It is this Court's solemn duty to ensure that the scales of justice, while occasionally faltering, do not remain askew. This Court finds that the People's certificate of compliance is invalid due to its failure to disclose discoverable body worn camera videos prior to filing the certificate of compliance and failure to exercise due diligence in ascertaining whether discoverable material existed. Consequently, the People's statement of readiness was illusory. The applicable statutory period to announce readiness for trial has expired and the accusatory instrument must be dismissed. The Court has considered other arguments raised by counsel and deemed them moot as this case has fallen dead for delay of prosecution. Accordingly, Defendant's motion to dismiss is GRANTED and the accusatory instrument is DISMISSED.
It is so ordered.
1. A negative proof, also known as an impossibility proof, a technique drawn from logic and mathematics, which demonstrates that a particular problem cannot be solved as described in the claim. Chiefly, two methods are used in such an endeavor: First, there is proof by contradiction; that is, assuming the proposition to be proved, P, is false (i.e., assume ~P) and show that such assumption implies falsehood by deriving two contradictory statements Q & ~Q; by the law of noncontradiction, such derived statements are mutually exclusive. Since ~P leads to a contradiction, P must be true. Second, the method of proof by infinite descent works by assuming that a statement to be proved is possible, and thus there must be a smallest solution, appealing to the well-ordering principle. From there, it is shown that a smaller solution exists, contradicting the original statement to be proven and showing that such must be false. In the case of natural language legal situations as is the case here, this Court confines its analysis to proof by contradiction. (Jay Cummings, Proofs: A Long-Form Mathematics Textbook, 293-326 .)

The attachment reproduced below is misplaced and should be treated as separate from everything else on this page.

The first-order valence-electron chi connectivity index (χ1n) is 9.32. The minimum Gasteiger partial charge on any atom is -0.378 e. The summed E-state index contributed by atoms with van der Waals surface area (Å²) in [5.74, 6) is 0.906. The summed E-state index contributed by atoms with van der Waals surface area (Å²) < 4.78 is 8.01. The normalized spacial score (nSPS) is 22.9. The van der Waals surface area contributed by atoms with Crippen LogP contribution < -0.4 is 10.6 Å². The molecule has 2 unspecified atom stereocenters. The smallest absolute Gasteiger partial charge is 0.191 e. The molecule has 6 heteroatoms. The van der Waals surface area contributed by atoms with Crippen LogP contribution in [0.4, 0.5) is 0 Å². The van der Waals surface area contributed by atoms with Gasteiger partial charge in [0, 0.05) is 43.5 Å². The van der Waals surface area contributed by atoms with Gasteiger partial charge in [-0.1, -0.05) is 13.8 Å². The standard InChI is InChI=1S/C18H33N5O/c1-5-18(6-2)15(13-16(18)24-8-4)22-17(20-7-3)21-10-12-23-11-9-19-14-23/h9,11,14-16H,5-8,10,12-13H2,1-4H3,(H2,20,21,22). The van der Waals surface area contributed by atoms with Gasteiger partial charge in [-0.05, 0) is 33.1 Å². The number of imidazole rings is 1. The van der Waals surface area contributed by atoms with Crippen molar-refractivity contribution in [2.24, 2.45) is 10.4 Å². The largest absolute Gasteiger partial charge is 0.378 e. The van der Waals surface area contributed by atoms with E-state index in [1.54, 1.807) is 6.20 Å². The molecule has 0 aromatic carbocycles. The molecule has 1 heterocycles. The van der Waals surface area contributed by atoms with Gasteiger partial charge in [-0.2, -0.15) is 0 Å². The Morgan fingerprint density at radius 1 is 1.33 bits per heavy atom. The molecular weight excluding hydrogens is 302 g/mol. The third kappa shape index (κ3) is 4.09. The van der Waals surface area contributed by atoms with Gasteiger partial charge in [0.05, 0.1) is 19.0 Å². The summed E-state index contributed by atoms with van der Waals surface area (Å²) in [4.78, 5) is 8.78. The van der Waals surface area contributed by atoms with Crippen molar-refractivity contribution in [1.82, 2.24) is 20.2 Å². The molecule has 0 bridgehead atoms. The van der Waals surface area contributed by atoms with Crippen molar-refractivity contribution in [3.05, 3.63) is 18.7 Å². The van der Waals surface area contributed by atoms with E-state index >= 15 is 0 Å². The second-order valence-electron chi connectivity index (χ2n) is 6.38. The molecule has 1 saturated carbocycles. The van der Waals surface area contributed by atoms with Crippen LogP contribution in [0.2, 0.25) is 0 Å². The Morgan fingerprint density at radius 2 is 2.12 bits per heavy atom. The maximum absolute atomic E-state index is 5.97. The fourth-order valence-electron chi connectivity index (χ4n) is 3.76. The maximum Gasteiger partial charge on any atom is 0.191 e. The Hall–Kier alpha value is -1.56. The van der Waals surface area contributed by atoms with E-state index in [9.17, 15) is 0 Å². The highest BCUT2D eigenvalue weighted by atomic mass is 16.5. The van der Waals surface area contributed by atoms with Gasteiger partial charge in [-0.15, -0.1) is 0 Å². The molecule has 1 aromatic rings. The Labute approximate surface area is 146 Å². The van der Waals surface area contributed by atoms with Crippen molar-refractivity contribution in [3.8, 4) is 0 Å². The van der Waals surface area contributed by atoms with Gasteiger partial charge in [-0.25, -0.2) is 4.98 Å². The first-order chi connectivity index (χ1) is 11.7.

2. For a detailed discussion of interest based theories of rights, see Andrew Fagan, Human Rights, Internet Encyclopedia of Philosophy, available at https://iep.utm.edu/hum-rts/ [accessed October 18, 2023]).
3. Properly understood, interest-based rights are natural rights, since the interest at stake is inherent to a person's condition as a human, and not (wholly) derived from social constructs.
Rebecca L. Town, J.
Response sent, thank you
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Docket No: Docket No. CR-02676-23
Decided: October 20, 2023
Court: City Court, New York,